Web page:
3M Officials Say Soldiers Not “Entitled to Know” About Earplug Flaws


Recently unsealed documents have revealed that 3M officials knew there were potential issues with their safety gear, but believed soldiers didn’t weren’t entitled to that information. This news came out as part of the 3M Combat Arms earplug federal litigation. 

More than 140,000 service members accuse 3M of selling defective Dual-Ended Combat Arms Earplugs Version 2 (CAEv2) to the military without disclosing that they could somewhat loosen within the ear. This design flaw, soldiers say, has resulted in them developing tinnitus and hearing loss. Their cases are consolidated before a federal judge in Florida. 

On April 20, the judge made public hundreds of depositions, emails, memos, and receipts related to the Defense Department’s purchase of 3M earplugs. The documents show that the earplugs, which cost 85 cents to make and sold for $7.63, accounted for 20% of 3M’s operating income, according to Stars and Stripes. In an email message 3M marketing manager Mike Cimino noted how the product had been “seeded” into a “new recruit program” at the Defense Department, adding “LOL” at the end of the message, reports Newsweek

Also revealed is a deposition from 3M scientist Elliot Berger saying “the existing product has problems unless the user instructions are revised,” reports Bloomberg. When asked in his deposition whether soldiers were entitled to know that the way 3M tested the earplugs was different than the way that service members were instructed to use them, 3M sales manager Timothy McNamara answered he didn’t “believe so.” McNamara added that he never shared information about how the earplugs should be used to achieve the stated noise-reduction rating, despite frequent visits to military bases. 

Shifting Blame to the Military

3M earplug lawsuits allege that the plugs fail to fit tightly in the ear canal and block out loud combat noises. Soldiers claim 3M manipulated test results to achieve an acceptable noise reduction rating for the dual-ended earplugs although they are not as effective in the field. They argue the earplugs could only achieve a proper fit with specific fitting instructions, but this information was not shared with the government. 

3M denies the accusations, saying it has acknowledged some users require special instructions to achieve proper fit, but that it communicated this to the military. The company also says the earplugs were shortened because the Army wanted them to fit in the standard carrying case. 

“As noted in 3M’s briefs, the company worked in close coordination with the U.S. military on the CAEv2 product and informed the military that the company’s testing had shown that the military’s decision to shorten the CAEv2 created potential fitting issues,” Fanna Haile-Selassie, a company spokeswoman said in an email statement to Bloomberg. “The U.S. military was aware of those issues and the need to train users of the product to fold back the flanges on the opposite end, as needed, to get a good fit.”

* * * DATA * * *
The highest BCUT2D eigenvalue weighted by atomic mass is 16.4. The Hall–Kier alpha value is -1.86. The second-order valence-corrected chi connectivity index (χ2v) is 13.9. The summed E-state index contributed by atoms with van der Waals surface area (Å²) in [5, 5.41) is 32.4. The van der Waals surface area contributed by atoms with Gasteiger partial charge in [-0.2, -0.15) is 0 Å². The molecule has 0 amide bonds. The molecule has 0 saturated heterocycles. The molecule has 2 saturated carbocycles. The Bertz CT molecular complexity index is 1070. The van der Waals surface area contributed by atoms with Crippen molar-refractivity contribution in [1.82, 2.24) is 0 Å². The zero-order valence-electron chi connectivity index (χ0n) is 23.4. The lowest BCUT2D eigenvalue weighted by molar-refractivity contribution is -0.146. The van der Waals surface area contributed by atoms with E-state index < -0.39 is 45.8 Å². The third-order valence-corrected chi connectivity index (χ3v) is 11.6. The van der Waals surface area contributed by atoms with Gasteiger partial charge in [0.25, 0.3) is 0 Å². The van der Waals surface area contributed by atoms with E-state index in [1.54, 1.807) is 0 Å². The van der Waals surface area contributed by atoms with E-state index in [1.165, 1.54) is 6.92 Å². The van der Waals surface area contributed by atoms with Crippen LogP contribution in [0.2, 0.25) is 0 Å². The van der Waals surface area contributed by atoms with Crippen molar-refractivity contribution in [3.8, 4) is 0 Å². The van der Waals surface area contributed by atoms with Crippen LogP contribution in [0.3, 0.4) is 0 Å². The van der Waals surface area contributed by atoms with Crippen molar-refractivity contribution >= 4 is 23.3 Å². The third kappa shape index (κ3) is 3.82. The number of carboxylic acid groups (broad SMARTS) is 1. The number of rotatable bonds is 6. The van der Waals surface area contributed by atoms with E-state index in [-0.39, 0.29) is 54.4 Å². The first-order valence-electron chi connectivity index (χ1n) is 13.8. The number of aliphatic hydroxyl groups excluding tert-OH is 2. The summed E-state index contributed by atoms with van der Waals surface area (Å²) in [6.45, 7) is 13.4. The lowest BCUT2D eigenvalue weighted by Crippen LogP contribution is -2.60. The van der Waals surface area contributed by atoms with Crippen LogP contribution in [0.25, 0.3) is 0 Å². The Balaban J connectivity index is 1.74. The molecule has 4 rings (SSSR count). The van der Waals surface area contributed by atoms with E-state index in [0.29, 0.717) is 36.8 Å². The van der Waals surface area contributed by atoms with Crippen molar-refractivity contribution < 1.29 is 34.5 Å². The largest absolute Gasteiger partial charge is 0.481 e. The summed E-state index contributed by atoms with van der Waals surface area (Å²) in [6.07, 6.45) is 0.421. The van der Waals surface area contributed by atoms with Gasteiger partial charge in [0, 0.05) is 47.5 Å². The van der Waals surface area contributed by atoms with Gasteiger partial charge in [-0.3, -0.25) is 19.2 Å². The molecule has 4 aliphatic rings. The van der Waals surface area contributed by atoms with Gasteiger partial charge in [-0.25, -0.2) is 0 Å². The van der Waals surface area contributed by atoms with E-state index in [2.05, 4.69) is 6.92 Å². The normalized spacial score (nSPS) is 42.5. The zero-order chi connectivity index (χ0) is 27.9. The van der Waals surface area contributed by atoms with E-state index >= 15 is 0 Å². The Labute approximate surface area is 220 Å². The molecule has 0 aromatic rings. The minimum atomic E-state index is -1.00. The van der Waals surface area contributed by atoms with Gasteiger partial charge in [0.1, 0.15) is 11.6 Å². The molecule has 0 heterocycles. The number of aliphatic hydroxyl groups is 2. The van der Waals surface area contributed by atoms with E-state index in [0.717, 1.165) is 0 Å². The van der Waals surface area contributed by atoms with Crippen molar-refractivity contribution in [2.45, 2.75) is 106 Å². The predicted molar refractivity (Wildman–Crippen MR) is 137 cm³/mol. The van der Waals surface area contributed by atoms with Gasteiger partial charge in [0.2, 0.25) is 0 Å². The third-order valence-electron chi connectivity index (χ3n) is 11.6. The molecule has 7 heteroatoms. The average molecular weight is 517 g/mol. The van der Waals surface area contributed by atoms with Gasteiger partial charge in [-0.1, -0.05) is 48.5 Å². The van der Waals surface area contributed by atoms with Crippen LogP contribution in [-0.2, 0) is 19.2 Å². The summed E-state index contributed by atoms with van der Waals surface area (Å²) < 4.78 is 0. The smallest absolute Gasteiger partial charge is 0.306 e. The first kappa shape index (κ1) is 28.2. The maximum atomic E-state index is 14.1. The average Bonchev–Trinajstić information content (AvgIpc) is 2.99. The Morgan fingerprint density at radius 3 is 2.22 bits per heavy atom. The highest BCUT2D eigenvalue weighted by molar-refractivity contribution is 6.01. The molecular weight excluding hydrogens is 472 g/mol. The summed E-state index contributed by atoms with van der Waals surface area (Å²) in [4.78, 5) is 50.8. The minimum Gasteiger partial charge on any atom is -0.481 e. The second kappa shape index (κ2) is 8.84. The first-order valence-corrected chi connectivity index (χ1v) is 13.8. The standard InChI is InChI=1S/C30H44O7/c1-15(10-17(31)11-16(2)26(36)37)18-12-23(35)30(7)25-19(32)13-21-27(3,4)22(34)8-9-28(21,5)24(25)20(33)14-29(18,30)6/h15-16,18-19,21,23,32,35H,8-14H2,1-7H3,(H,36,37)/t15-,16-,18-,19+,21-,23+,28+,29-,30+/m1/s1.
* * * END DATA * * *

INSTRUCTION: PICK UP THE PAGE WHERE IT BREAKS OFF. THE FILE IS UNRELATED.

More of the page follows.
3M Awaits Ruling on Government Contractor Defense

3M is arguing in court that, as a government contractor, it is immune from liability. A plaintiffs’ motion disputes 3M’s government contractor defense on the grounds that the CAEv2 was not designed exclusively for military use. “Unable to defend themselves on the merits, Defendants have manufactured an affirmative defense that is just as defective as the CAEv2,” states the motion. “Defendants cannot blame the military for their own mistakes and misdeeds.”

In 2018, 3M paid $9.1 million to resolve accusations that it knowingly sold defective CAEv2 earplugs to the U.S. military. The lawsuit was brought under the whistleblower provision of the False Claims Act. The government claimed 3M knew about defects that hampered effectiveness and failed to disclose this to the military. 

The settlement kicked off a surge of lawsuit filings by soldiers who wore the earplugs and now suffer from hearing damage. Combat Arms earplugs were standard issue in some branches of the military between 2003 and 2015. The doubled-sided plugs were meant to block loud field noises such as gunfire, artillery, and explosions when the green end was inserted, while allowing them to hear fellow soldiers when the yellow end was inserted. Plaintiffs believe the hearing protection devices may have reduced noise by as little as 10 percent of what 3M advertised. 

Hearing loss and tinnitus are among the most common service-related disabilities. The VA compensates more than 1.7 million veterans for tinnitus and more than 1.1 million for hearing loss. Service members who served in the U.S. military between 2003 and 2015 and suffered hearing damage might be eligible for a 3M earplug lawsuit. A lawsuit will not affect any VA payments you currently receive. 

Learn how you can hold 3M accountable during a free case review with our product liability lawyers. Call 888 340 1780 or contact us

By Staff